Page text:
Saturday 15 August, 2020

Beenie Man striking while the iron is sizzling hot

Following his and Bounty Killer’s historic Verzuz battle, Beenie Man has turned one of the highlights of that night into a song.

“Do you want to be that guy” are the words Beenie Man uttered to police officers who interrupted the clash that was streamed live on Instagram.

In his new song of the same name, Beenie sings, “Do you want to be that guy? To stop dancehall from rising? Me ask, do you want to be that guy? To stop the Jamaican flag from flying?”

In the accompanying video, Beenie, birth name Moses Davis, has two actors re-enacting the incredulous moment that spawned memes and jokes across social media.

“Whether dem outta road or inside I would say the same thing, dem have no right to shut down the fun we have,” Beenie told Loop.

Asked if he ever found out why the police showed up that night, he said someone called them and it was a mix-up.

Thanks to that mix-up, the dancehall icon now has a catchphrase that he is cashing in on. He told Loop the sentence has been trademarked and, in conjunction with Verzuz, fans could now keep a bit of music history with T’shirts immortalising that moment.

“Verzuz was a great look for us. I will forever appreciate it,” Beenie said.

With close to 500,000 viewers, the Beenie Man/Bounty Killer clash was one of the biggest in the series created by Hip Hop producers Swizz Beatz and Timbaland. It was the first Verzuz battle to feature singers facing off in person on the platform.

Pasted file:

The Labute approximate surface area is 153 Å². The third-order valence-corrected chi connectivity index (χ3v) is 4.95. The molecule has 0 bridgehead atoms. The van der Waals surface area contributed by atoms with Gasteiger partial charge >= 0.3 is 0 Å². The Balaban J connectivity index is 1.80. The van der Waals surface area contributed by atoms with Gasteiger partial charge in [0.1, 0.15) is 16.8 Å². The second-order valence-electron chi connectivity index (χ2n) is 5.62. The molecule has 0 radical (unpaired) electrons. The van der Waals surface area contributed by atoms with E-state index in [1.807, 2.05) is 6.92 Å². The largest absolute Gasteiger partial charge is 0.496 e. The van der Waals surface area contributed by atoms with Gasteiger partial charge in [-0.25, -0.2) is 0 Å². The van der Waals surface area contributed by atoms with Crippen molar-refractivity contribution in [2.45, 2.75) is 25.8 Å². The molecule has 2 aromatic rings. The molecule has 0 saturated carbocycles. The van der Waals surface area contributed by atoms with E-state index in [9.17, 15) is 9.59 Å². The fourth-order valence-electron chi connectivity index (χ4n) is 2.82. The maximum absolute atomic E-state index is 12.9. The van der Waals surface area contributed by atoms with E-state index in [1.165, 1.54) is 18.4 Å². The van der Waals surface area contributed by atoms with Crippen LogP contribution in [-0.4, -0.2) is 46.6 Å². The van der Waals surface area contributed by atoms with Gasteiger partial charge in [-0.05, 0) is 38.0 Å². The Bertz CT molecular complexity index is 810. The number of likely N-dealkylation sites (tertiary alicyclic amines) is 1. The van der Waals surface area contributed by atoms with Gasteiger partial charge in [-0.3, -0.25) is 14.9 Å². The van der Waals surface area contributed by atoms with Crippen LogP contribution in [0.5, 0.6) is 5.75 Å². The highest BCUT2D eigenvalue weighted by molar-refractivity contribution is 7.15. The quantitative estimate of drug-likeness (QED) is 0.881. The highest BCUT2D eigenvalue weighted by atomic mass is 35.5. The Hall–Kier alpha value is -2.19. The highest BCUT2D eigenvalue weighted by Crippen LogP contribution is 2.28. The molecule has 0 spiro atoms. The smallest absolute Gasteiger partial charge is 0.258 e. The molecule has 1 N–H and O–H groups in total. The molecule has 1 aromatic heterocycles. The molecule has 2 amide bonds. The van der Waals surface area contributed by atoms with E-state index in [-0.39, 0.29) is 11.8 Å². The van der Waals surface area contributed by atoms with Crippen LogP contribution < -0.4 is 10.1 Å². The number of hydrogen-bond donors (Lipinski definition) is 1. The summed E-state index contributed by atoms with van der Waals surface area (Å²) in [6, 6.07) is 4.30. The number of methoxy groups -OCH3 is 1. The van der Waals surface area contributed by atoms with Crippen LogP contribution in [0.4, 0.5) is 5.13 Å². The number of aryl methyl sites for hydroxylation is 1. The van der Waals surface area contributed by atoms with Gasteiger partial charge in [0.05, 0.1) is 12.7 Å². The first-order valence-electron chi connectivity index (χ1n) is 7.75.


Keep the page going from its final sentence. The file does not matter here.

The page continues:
Following the clash, Beenie’s Best of Beenie Man compilation made a reappearance on the Billboard Reggae Albums Chart at number nine.

The album, which is about two decades old, was last on the chart in April 2001 and peaked at number four in December 2000.

After the clash, Beenie received 906,000 US streams, which represents a 187.5 percent increase from his 315,000 streams just two days preceding the event.

“It is just another history we make, we been making history,” Beenie Man said, referring to his and Bounty’s epic Sting clash in 1993.

With his album ‘Simmer’ due for release on August 22, his birthday, the ‘King of the Dancehall’ said he has been receiving calls for collabs from all over the world. He didn’t reveal any names but fans can expect a few guest features on his album.

Asked if Verzuz would revive dancehall, which has been taken over by the likes of Afrobeats, Beenie Man said it was a wake-up call for the world.

“The youth of today don’t do dancehall, they are artistes singing on a dancehall beat,” he said.

“Jamaicans forgot we buss with dancehall music, we drop our standard now. The youth evolving into other places, you have to keep music where it is. This is reminding dem of whey dey try to dash way.”

With the COVID-19 pandemic and associated restrictions, the last few months have been difficult for artistes.

Beenie Man said the main lesson he has learned is to not take your music and talent for granted.

“Do not sit down on what you have, you have a special thing like music and you turn your back on it? Love your musicians, support your music, we may not be great entities in the world in size but in the Caribbean we have raw talent. We have the best footballers, best cricketers, best singers and deejays and dancers in the world, it is a great, great thing God give to us. Take it and run with it,” he said.

His advice to other artistes? Keep making music.

“Show people love online, when the world open up then you good. You have to share what you do with them at all times when they need you. People need to see artistes and need to be entertained.”

 

 

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